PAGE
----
On Petition For Review and for Enforcement of a decision and order of the National Labor Relations Board (NLRB No. 4-CA-21968)
BEFORE: GREENBERG and McKEE, Circuit Judges, and GREENAWAY,*fn*
GREENAWAY, JR., District Judge.
The critical issue before this Court is whether petitioner Dorsey Trailers, Inc. ("Dorsey") violated the National Labor Relations Act (the "Act") when it entered into a subcontracting agreement without first negotiating with its employees' union representatives. The National Labor Relations Board (the "Board" or "N.L.R.B.") reversed the Administrative Law Judge's ("ALJ") conclusion that no such violation existed.
Dorsey now appeals the Board's Decision and Order which holds that Dorsey violated sections 8(a)(1) and (5) of the Act. *fn1 Dorsey also appeals the Board's decision that it shall provide its union employees with lost overtime payments incurred as a result of the subcontracting violations. Cross-petitioner N.L.R.B. seeks enforcement of its order. This Court will grant the petition for review but will enforce the Board's Decision and Order in part.
Dorsey manufactures platform and dump trailers in its Northumberland, Pennsylvania plant. *fn2 The United Auto Worker's International and its Local 1868 (the "Union") is the exclusive bargaining representative for Dorsey's production, maintenance and stock room employees. *fn3 A collective bargaining agreement, effective from March 4, 1992 to March 1, 1995, governed the relationship between Dorsey and the represented employees.
On November 14, 1994, a trial was held before the Honorable Karl H. Buschmann, the administrative law judge assigned to this matter. The ALJ made the following findings of facts which provide the factual basis for our consideration: *fn4
In 1993, in response to a rising backlog of work orders and increasing customer demand, the petitioner entered into an informal agreement with Bankhead Enterprises in Atlanta, Georgia, an independent company, which had the capability to produce flatbed and dump trailers. Pursuant to this informal agreement, the petitioner engineers the unit, purchases the material, and ships the material . . . and engineering packages to Bankhead, which then supplies the labor for assembling the trailers. Prior to this arrangement, the petitioner had only shipped out parts for warranty purposes. Bankhead produces two trailers per week for the petitioner's customers located in Florida, Georgia, Tennessee, and North and South Carolina. The informal agreement also provides that Bankhead will not compete with the petitioner by producing trailers on its own. Profits are apportioned 60 percent to the petitioners and 40 percent to Bankhead. It is undisputed that the petitioner entered into this agreement and effectuated the agreement without prior notice to the Union and without bargaining with the Union at any time.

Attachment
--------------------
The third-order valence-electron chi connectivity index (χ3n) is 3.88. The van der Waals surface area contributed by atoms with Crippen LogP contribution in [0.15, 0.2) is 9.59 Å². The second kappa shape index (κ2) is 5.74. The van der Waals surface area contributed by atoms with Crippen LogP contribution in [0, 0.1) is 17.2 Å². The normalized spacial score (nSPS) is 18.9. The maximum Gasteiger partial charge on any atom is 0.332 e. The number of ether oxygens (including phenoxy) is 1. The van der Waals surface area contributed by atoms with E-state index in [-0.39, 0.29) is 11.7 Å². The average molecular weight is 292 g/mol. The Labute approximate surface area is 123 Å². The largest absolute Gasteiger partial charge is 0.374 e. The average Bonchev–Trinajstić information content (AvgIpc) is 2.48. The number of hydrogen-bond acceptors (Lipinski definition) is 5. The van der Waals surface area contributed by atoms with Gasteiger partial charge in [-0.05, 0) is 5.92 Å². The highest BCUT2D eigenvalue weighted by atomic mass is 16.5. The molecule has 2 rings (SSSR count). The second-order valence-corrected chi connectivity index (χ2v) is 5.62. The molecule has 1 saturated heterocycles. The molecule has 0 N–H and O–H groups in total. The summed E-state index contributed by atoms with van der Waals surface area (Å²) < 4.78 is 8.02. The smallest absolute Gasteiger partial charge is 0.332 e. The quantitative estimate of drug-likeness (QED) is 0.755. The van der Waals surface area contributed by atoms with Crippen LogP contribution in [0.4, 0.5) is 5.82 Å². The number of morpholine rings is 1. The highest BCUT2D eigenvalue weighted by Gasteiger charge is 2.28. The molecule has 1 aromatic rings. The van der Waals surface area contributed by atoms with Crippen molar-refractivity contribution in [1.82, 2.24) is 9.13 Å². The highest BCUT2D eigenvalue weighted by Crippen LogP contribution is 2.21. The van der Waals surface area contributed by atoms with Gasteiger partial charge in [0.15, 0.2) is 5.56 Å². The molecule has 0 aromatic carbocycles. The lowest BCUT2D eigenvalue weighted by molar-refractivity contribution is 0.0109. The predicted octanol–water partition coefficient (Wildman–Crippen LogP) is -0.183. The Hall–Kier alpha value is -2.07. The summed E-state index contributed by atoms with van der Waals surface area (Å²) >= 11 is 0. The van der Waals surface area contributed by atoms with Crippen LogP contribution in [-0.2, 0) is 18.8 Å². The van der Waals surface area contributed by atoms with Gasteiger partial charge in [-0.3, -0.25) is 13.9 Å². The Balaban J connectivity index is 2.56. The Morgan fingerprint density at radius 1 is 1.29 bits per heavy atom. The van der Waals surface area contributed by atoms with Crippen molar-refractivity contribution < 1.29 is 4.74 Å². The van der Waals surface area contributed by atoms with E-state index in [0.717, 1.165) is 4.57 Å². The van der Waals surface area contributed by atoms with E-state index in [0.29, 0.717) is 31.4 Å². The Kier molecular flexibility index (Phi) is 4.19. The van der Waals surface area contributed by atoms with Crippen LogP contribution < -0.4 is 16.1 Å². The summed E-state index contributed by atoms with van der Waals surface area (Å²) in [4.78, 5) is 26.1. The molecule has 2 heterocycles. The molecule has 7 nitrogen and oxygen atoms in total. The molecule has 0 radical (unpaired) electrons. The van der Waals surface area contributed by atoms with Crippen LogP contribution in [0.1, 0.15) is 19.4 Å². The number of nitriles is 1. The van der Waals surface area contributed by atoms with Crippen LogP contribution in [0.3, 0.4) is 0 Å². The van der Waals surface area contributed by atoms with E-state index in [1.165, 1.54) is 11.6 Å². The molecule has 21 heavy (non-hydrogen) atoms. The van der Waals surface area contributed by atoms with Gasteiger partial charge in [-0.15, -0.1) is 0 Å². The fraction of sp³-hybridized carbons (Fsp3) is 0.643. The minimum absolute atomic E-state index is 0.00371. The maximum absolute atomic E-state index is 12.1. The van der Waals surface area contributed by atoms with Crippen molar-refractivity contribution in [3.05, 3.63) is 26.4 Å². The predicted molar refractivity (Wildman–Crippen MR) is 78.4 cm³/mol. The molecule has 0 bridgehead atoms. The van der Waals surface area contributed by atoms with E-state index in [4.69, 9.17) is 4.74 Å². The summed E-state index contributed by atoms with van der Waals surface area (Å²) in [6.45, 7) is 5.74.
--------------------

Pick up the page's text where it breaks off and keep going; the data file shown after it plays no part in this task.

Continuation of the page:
On August 9, 1993, the Union filed a "Charge Against Employer" with the Board alleging that Dorsey, in violation of sections 8(a)(1) and (5), engaged in unfair labor practices when it:
1) Unilaterally implemented revised "regular hours for shifts," specified in the parties collective bargaining agreement, and unilaterally revised contractual wages for three employees working Sunday 11PM to Monday 7AM shift. Employer negotiated changes directly with affected bargaining unit employees. The Employer also has denied and/or failed to provide within a reasonable time, relevant information which was requested in connection with such changes.
2) Unilaterally implemented new job duties and the wages for such for bargaining unit employees working on what is referred to as light duty jobs. Employer negotiated changes directly with affected bargaining unit employees. The Employer has also denied and/or failed to provide within a reasonable time, relevant information which was requested in connection with such changes.
3) Refused to bargain collectively with the undersigned labor organization concerning bargaining unit work being subcontracted and/or moved to Florida. The Employer has also denied and/or failed to provide within a reasonable time, relevant information which was requested in connection with the movement and/or subcontracting of such work.
On April 29, 1994, the General Counsel for the Board filed a Complaint and Notice of Hearing against Dorsey.
On February 15, 1995, the ALJ concluded that Dorsey's light duty transfer assignments, as well as its refusal to inform the Union of this practice, violated sections 8(a)(1) and (5). The ALJ dismissed the subcontracting element of the complaint premised upon his finding that the subcontracting agreement was not a subject of mandatory Union bargaining; however, he did find that Dorsey had violated sections 8(a)(1) and (5) based upon its refusal to provide the Union with requested information relevant to the subcontracting agreement.
The General Counsel and Dorsey filed exceptions to the ALJ decision and appealed to the Board. On July 5, 1996,
the Board issued a Decision and Order adopting, with modification, the findings of the ALJ. In major part, the modification found that the subcontracting agreement was a subject of mandatory Union bargaining. In so finding, the Board wrote:
that the Respondent's decision to subcontract work was not a change in the "scope and direction" of its business going to a core entrepreneurial concern, but rather a direct replacement of the Northumberland unit employees by the Bankhead employees to perform unit work.
Dorsey Trailers, Inc., Northumberland, Pa. Plant, 321 NLRB 87, 88 (1996). The Board required Dorsey to rescind ...